American RadioWorks |
teaching-teachers

Teaching Teachers

Research shows good teaching makes a big difference in how much kids learn. But the United States lacks an effective system for training new teachers or helping them get better once they're on the job. This documentary examines why, and asks what it would take to improve American teaching on a wide scale. We meet researchers who are trying to understand what makes teaching complex, and how to determine whether someone is ready to be a teacher. We also visit U.S. schools that are taking a page from Japan and radically rethinking the way they approach the idea of teacher improvement.

Recent Posts

  • 08.27.15

    An American way of teaching

    In 1993, a group of researchers set out to do something that had never been done before. They would hire a videographer to travel across the United States and record a random sample of eighth-grade math classes. What they found revealed a lot about American teaching.
  • 08.27.15

    Rethinking teacher preparation

    In the United States, teaching isn't treated as a profession that requires extensive training like law or medicine. Teaching is seen as something you can figure out on your own, if you have a natural gift for it. But looking for gifted people won't work to fill the nation's classrooms with teachers who know what they're doing.
  • 08.27.15

    A different approach to teacher learning: Lesson study

    In the United States, we tend to think that improving education is about improving teachers - recruiting better ones, firing bad ones. But the Japanese think about improving teaching. It's a very different idea.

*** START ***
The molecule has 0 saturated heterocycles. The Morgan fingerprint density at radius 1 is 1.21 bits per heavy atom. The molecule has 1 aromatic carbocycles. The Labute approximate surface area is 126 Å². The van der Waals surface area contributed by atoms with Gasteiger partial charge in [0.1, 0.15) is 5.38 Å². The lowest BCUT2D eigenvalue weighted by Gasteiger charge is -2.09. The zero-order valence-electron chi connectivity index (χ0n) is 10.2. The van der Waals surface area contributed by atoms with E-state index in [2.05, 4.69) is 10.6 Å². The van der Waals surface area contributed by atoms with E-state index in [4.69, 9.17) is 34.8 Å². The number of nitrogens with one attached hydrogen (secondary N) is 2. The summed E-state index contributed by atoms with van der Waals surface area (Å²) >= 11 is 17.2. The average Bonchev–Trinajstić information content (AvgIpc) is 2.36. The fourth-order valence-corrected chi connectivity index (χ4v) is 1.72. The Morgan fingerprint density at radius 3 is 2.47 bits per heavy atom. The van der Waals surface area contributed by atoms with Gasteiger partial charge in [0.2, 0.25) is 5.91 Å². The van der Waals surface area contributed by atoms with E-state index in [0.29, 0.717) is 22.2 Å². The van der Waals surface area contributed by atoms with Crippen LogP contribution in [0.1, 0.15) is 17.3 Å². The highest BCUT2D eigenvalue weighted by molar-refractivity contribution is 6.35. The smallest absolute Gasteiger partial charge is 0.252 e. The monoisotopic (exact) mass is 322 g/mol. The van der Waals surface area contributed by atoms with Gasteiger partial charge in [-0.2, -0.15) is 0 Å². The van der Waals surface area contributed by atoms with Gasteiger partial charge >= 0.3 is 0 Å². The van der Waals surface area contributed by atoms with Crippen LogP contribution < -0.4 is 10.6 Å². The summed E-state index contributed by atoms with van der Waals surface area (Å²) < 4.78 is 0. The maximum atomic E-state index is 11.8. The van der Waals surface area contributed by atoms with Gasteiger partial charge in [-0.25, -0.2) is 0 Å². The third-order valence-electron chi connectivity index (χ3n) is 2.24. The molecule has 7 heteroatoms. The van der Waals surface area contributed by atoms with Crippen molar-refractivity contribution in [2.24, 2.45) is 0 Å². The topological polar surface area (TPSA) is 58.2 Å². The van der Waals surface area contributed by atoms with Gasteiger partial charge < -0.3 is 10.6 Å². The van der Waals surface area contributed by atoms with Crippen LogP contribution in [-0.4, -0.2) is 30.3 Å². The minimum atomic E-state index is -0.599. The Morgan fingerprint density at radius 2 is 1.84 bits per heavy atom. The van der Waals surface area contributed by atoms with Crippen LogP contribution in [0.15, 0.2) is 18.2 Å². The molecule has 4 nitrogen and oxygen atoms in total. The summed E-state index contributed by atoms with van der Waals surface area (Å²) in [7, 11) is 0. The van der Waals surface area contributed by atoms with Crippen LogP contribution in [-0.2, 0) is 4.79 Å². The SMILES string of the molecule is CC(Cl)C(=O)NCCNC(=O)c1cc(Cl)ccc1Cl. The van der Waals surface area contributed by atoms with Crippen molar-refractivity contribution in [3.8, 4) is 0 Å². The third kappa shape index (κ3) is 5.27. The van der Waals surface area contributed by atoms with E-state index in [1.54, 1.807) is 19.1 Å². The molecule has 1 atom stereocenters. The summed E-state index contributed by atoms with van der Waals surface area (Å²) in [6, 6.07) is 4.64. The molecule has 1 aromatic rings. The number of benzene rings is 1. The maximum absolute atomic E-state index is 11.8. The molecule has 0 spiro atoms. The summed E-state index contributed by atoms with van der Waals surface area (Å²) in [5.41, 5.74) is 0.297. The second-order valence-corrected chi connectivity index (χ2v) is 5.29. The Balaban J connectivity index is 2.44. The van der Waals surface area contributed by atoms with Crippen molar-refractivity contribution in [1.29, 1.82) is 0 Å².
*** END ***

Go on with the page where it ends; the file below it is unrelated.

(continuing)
• 08.27.15

    Thinking about math from someone else’s perspective

    "What you do when you’re teaching is you think about other people’s thinking. You don’t think about your own thinking; you think what other people think. That’s really hard." -Deborah Ball

American RadioWorks |
teaching-teachers

Teaching Teachers

Research shows good teaching makes a big difference in how much kids learn. But the United States lacks an effective system for training new teachers or helping them get better once they're on the job. This documentary examines why, and asks what it would take to improve American teaching on a wide scale. We meet researchers who are trying to understand what makes teaching complex, and how to determine whether someone is ready to be a teacher. We also visit U.S. schools that are taking a page from Japan and radically rethinking the way they approach the idea of teacher improvement.

Recent Posts

  • 08.27.15

    An American way of teaching

    In 1993, a group of researchers set out to do something that had never been done before. They would hire a videographer to travel across the United States and record a random sample of eighth-grade math classes. What they found revealed a lot about American teaching.